Tocols and oil content in whole grain, brewer's spent grain, and pearling fractions of malting, feed, and food barley genotypes
Badea, A., Carter, A., Legge, W.G., Swallow, K., Johnston, S.P., Izydorczyk, M.S. (2018). Tocols and oil content in whole grain, brewer's spent grain, and pearling fractions of malting, feed, and food barley genotypes. Cereal Chemistry, [online] 95(6), 779-789. http://dx.doi.org/10.1002/cche.10093
Plain language summary
Vitamin E is an important dietary component found mainly in plants, and is a group of compounds including tocopherols and tocotrienols, collectively known as tocols. Potential health benefits of tocols include prevention of certain types of cancer, heart disease, other chronic diseases and enhancement of overall immune system function. Barley, one of the small grains, is of interest for its tocol profile which comprises all eight vitamers (four tocopherols and four tocotrienols). Also, barley oil has been recognized as an oil with potential health benefits. An evaluation of barley grains and the by-products from barley processing such as pearling fractions and brewer's spent grain were conducted for two years. Pearling fractions and brewer's spent grain were identified as being high in tocol and oil content compared to the whole grain. Pearling process is reported as a promising method of generating improved samples, with 5-10% pearling fraction identified as the highest yielding fraction in total tocol and oil content among all samples tested. The barley pearling fractions and brewer's spent grain could potentially be used as novel functional food ingredients or be extracted to yield tocols and/or oils which may be rich in health-promoting tocols.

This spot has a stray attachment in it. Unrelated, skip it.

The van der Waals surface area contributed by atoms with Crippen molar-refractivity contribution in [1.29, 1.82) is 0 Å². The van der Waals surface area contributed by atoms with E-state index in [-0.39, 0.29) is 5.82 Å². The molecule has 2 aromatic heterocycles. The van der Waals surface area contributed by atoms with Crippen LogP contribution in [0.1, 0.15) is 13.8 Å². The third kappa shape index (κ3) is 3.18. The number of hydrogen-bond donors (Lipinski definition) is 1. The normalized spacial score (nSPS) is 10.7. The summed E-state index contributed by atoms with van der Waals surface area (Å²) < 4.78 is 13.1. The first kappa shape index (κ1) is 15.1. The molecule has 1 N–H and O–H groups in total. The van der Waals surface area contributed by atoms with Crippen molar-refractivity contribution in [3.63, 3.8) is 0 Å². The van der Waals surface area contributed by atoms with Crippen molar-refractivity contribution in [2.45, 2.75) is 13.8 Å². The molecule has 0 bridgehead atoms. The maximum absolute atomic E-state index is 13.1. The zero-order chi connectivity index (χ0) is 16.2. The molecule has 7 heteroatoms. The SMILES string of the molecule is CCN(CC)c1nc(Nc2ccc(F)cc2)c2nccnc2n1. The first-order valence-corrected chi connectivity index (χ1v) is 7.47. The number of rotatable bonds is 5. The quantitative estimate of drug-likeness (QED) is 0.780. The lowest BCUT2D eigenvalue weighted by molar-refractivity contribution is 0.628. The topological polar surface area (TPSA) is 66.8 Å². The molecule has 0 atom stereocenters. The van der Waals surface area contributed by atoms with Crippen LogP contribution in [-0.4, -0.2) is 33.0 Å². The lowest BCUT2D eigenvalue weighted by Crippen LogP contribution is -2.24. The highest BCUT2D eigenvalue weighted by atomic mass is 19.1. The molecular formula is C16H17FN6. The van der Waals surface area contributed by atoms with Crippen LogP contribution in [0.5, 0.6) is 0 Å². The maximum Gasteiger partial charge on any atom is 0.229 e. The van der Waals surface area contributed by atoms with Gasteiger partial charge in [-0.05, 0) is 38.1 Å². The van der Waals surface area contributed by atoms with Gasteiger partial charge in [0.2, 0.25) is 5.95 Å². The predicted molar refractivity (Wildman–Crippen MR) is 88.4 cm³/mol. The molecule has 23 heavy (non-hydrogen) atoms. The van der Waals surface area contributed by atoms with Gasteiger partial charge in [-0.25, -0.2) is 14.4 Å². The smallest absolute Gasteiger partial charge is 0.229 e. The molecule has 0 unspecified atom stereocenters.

Background and objectives: Vitamin E is an important dietary component found mainly in plants and is a group of compounds including tocopherols and tocotrienols, collectively known as tocols. In this study, tocols and oil content was evaluated in whole grain, brewer's spent grain, and pearling fractions from various barley genotypes grown at two sites in 2014, and at three sites in 2015 in Manitoba, Canada. Findings: Mean tocols and oil content was much higher in brewer's spent grain than in whole grain of malting genotypes. Pearling fractions had higher tocols and oil content than whole grain of six distinct feed/food genotypes, with the highest tocols and oil content observed in the 5%–10% pearling fraction. Conclusions: Brewer's spent grain and the 5%–10% pearling fraction could be used as novel functional food ingredients or be valuable sources for extraction of health-promoting tocols and/or oil. Significance and novelty: Using barley processing by-products like brewer's spent grain and pearling fractions in value-added products with beneficial health properties may offer unique economic and waste management opportunities. A relatively large number of malting and feed/food barley genotypes were screened for all eight tocol vitamers and oil content. This study serves as a valuable resource for barley research scientists and the barley industry as a whole.